Why she was just in an operating room for over 4 hours and is in the most excruciating pain but no one will touch her and make it all better ..

Why her tubey continues to become infected and everything she touches and every time she moves, it hurts.. but again, mommy and daddy can't make the pain go away..

Why her sissy gets to come and go from the hospital but she's left all alone.. why her big sissy cries at night worried about her baby sister in the hospital in pain..

Why mommy has to hold her down and won't pick her up during CT scans

 Why this is her life.



Feeding Tube Awareness Week for our family is the opportunity to share with you the realities of our life living with a tubey. Of the reality of a tubey's life, living in this world. Not all things are horrible - the medical device of a feeding tube is not a death sentence or depiction of 'gravely ill', it is a means of providing nourishment to those that are unable to nourish themselves. Some kids cannot see, they wear glasses. Some kids cannot hear, they have hearing aids. Some kids cannot talk, they use sign language. Annabelle cannot eat - she has a feeding tube. Specifically a Gastrostomy Tube, aka G-Tube that is surgically placed into her stomach. We first started with a Nasogastric Tube, aka NG-Tube. That was a longer tube that was inserted thru her nose, down her esophagus and fed her into her stomach.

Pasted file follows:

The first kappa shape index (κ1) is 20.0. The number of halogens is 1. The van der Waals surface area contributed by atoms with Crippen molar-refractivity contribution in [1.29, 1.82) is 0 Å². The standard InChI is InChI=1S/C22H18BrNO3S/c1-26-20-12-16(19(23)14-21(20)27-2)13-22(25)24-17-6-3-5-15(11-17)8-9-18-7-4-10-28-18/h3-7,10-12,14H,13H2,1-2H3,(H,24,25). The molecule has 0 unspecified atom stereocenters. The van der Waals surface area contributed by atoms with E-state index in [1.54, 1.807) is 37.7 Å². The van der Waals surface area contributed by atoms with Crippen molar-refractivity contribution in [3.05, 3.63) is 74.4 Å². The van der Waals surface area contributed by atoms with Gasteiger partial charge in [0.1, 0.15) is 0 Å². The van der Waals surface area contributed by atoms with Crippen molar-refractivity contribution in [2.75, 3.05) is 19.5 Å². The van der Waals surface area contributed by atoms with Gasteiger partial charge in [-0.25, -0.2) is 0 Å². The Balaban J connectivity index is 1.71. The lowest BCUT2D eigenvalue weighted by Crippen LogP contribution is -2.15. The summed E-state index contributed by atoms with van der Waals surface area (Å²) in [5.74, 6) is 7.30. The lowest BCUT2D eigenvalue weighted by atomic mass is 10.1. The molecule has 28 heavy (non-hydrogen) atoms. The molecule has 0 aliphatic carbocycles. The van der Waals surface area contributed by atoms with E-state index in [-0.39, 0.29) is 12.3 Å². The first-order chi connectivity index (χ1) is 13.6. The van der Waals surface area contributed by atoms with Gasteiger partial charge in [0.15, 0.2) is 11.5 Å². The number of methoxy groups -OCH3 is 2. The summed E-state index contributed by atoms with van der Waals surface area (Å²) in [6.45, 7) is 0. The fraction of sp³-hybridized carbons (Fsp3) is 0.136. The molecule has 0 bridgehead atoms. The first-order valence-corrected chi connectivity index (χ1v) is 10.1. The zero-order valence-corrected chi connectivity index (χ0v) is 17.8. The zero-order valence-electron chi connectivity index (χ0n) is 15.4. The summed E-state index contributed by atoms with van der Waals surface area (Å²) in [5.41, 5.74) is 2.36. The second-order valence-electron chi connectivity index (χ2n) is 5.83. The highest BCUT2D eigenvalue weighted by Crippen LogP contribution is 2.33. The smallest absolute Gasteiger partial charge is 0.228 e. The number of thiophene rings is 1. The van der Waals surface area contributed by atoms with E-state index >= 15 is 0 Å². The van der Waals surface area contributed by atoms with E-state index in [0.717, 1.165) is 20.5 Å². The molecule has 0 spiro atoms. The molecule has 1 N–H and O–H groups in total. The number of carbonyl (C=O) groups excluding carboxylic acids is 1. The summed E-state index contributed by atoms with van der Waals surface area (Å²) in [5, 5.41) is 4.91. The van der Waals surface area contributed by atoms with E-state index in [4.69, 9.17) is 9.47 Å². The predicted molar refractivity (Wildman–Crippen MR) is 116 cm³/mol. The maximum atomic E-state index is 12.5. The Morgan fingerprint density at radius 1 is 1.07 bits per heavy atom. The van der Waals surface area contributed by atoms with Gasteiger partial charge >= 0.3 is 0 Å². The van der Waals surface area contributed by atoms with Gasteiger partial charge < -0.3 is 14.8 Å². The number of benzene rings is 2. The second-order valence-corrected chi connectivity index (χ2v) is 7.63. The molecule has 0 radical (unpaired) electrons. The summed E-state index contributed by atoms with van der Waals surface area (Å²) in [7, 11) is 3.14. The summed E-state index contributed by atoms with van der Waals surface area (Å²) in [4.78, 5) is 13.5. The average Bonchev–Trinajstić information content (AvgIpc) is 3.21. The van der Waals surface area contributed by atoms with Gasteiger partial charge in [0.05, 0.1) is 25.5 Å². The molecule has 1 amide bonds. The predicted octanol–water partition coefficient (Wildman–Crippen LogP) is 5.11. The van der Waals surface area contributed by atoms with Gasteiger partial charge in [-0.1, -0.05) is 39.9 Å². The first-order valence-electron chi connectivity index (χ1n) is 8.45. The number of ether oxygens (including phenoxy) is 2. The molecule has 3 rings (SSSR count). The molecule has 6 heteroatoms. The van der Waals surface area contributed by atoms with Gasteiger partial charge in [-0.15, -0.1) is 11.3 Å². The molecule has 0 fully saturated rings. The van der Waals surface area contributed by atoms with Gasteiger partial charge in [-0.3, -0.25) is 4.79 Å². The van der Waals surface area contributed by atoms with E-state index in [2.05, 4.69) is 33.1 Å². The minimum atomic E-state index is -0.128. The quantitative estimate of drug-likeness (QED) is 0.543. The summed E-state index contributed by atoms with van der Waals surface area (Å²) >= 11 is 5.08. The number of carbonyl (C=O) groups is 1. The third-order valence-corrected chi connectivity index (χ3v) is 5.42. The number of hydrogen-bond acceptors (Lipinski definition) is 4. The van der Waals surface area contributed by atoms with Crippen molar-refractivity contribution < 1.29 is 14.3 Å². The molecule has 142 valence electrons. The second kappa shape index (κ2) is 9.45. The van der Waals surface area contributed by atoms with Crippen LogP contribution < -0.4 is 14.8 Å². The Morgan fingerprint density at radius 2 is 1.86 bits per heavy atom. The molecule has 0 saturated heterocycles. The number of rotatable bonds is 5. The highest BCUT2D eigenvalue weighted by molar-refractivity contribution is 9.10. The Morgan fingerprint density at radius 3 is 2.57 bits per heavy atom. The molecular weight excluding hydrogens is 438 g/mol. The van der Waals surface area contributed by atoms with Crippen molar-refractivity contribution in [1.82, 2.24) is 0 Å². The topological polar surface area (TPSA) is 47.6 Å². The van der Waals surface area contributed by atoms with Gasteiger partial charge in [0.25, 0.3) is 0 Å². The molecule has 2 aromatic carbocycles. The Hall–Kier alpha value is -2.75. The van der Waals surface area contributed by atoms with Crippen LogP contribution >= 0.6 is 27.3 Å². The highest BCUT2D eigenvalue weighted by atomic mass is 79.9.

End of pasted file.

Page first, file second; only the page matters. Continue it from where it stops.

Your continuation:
Feeding tubes come in all shapes, sizes, forms and means of providing nutrition in whichever way the person needs. Those with feeding tubes, those living with recipients of feeding tubes are truly a species of strength all on their own. Every road is paved with it's own potholes of struggles and curves; our bumpy road is built around a feeding tube. It isn't always a rainy/stormy drive, most times it is truly sunshines and rainbows. Especially when you look at the sky and recognize just how much the tube is nourishing your loved one. We are so grateful for our Tubey-Annabelle. We hate the device and why it is here. But we are blessed beyond measure for what it provides to our little girl.

Tuesday, February 3, 2015

Back on steroids

Annabelle is adjusting back to the meds and steroids well. So far she hasn't been overly agitated or angry, just hyper. Bedtime is still going well but if/when she wakes at night, she has a tough time getting back to sleep. She's fairly happy with all things considered.